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Abuse of process remains alive under the Regulations

The Federal Court of Appeal’s decision in Janssen v. Apotex (here) harkens back to its 2007 decision Sanofi-Aventis v Novopharm (here) and the Courts’ treatment of multiple Notices of Allegations (“NOA”) under the Patented Medicines (Notice of Compliance) Regulations (“Regulations”). This is the latest development in Apotex’s efforts to bring a generic paliperidone palmitate product to the market. 

Apotex had served a NOA which alleged that the 335 Patent listed on the Patent Register would not be infringed by Apotex’s paliperidone palmitate product. The NOA did not allege that the 335 Patent was invalid. Following a summary trial, the Federal Court concluded that Apotex’s product would infringe the 335 Patent (see decision here). Apotex’s appeal of that decision is under reserve. 

Apotex then served further NOAs on Janssen which alleged that the 335 Patent was invalid. Janssen commenced actions in response to those NOAs and brought a motion for summary judgment on the basis that Apotex’s defences were an abuse of process. The Federal Court dismissed Janssen’s motions, holding that it would have been an abuse of process for Apotex to allege one ground of invalidity in a first NOA and a different ground of invalidity in a subsequent NOA, but that it was not an abuse of process to allege noninfringement in a first NOA and invalidity in a subsequent NOA (see decision here).

Janssen appealed that decision. Writing for the Court of Appeal, Justice Locke noted that the aim of the 2017 amendments to the Regulations was to avoid a multiplicity of proceedings and rejected Apotex’s argument that generics should be permitted to serve multiple NOAs with limited allegations to facilitate the summary nature of proceedings under the Regulations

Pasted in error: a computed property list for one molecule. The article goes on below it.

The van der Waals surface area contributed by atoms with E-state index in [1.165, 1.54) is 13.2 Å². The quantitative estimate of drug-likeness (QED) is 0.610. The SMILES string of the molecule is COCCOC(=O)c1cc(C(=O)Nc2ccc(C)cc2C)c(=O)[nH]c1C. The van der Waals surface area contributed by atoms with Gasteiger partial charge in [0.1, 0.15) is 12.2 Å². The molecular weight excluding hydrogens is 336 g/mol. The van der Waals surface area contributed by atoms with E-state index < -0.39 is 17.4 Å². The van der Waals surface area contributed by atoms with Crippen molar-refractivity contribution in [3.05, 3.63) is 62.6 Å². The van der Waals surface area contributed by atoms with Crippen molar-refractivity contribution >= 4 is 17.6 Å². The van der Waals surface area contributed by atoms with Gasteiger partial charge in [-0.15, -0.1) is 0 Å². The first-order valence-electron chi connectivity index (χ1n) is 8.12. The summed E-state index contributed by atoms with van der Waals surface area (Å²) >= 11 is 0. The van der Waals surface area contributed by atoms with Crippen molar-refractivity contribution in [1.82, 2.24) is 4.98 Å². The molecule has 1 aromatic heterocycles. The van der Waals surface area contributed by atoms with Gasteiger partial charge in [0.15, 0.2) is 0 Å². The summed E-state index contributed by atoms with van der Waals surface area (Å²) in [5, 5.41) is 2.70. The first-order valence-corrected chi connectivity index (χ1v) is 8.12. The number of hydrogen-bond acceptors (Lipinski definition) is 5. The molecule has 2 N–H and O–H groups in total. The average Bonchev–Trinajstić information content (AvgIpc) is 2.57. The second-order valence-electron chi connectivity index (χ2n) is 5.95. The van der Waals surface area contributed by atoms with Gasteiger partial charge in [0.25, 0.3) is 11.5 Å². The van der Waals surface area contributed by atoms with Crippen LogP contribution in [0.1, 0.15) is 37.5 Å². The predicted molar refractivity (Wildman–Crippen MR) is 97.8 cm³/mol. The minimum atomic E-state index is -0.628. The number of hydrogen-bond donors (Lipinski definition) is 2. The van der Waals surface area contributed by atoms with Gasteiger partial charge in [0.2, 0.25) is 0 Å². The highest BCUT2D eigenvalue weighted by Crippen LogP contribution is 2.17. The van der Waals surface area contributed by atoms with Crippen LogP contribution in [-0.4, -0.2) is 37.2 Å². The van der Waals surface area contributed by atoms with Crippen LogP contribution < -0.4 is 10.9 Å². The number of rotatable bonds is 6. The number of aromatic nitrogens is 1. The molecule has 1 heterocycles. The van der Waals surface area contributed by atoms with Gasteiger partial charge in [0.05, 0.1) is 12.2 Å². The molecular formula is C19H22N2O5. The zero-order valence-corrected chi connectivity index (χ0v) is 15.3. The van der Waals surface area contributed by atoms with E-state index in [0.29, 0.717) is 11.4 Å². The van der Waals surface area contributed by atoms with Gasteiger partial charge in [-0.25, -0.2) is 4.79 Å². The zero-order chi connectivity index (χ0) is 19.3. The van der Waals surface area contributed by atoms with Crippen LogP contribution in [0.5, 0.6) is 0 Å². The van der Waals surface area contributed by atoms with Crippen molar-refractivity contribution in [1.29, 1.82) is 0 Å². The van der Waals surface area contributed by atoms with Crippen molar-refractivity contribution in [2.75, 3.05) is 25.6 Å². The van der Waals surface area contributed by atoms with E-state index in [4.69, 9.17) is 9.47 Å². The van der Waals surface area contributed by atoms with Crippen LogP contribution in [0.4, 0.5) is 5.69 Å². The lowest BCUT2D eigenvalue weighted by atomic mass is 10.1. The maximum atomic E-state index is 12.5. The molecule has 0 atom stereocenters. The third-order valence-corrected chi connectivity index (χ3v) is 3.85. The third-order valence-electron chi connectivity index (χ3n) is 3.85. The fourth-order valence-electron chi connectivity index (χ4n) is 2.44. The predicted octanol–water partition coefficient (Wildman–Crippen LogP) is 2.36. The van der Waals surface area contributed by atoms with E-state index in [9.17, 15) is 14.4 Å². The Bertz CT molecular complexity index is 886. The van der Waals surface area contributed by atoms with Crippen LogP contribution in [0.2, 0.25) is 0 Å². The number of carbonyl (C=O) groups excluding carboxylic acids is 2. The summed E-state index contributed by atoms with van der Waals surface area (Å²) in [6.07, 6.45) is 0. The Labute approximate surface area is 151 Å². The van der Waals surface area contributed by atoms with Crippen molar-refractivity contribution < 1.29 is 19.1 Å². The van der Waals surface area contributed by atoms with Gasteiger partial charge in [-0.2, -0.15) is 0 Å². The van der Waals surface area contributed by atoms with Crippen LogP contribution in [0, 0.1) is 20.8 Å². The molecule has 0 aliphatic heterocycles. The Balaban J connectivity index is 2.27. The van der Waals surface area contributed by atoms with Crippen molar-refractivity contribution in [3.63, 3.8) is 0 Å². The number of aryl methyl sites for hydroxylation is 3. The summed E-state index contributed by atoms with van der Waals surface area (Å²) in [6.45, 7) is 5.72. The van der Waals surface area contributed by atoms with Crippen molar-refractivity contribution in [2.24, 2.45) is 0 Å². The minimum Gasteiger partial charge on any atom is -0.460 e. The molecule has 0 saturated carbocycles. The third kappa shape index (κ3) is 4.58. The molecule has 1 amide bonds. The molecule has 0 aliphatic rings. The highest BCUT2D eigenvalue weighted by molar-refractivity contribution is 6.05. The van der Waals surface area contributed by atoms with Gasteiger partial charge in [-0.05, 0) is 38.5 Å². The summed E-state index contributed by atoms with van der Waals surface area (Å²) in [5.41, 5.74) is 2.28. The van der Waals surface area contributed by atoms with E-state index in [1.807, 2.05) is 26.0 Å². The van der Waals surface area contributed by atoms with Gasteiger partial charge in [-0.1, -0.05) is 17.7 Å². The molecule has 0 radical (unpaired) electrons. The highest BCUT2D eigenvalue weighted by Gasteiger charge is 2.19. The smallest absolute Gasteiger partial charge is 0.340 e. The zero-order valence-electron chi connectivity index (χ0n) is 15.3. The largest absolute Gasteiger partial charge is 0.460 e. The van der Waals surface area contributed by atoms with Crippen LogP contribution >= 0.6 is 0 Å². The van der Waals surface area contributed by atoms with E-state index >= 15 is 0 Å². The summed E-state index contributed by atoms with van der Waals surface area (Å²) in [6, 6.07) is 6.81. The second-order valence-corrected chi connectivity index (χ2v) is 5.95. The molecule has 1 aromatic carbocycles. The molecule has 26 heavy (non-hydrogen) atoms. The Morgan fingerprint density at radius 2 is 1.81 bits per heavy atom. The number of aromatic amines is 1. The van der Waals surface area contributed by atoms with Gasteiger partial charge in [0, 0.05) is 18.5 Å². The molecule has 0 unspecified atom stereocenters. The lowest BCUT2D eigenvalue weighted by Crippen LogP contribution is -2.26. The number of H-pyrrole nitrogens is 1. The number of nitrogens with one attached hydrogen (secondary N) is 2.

Justice Locke concluded:

The concerning fact that remains in the present appeal is that Apotex decided to argue the invalidity of the 335 Patent only after being unsuccessful in the Prior Action, where it could have, but decided not to, raise the invalidity issue in its NOA or as part of its defence. This appears to be an attempt by Apotex to split its case and to litigate by instalments in a way that has been found to be an abuse of process. Even though Apotex did not raise invalidity as an issue in the Prior Action, it was implicitly considered. Subsection 43(2) of the Patent Act provides that a patent is presumed to be valid. Moreover, the imposition of injunctive remedies by the Federal Court in its decision in the Prior Action implies that it found the 335 Patent to be valid.

As was decided under the prior version of the Regulations, the service of multiple NOAs respecting the same patent is likely to be regarded as abuse of process and all allegations (whether of noninfringement or invalidity) should be included in the first served NOA.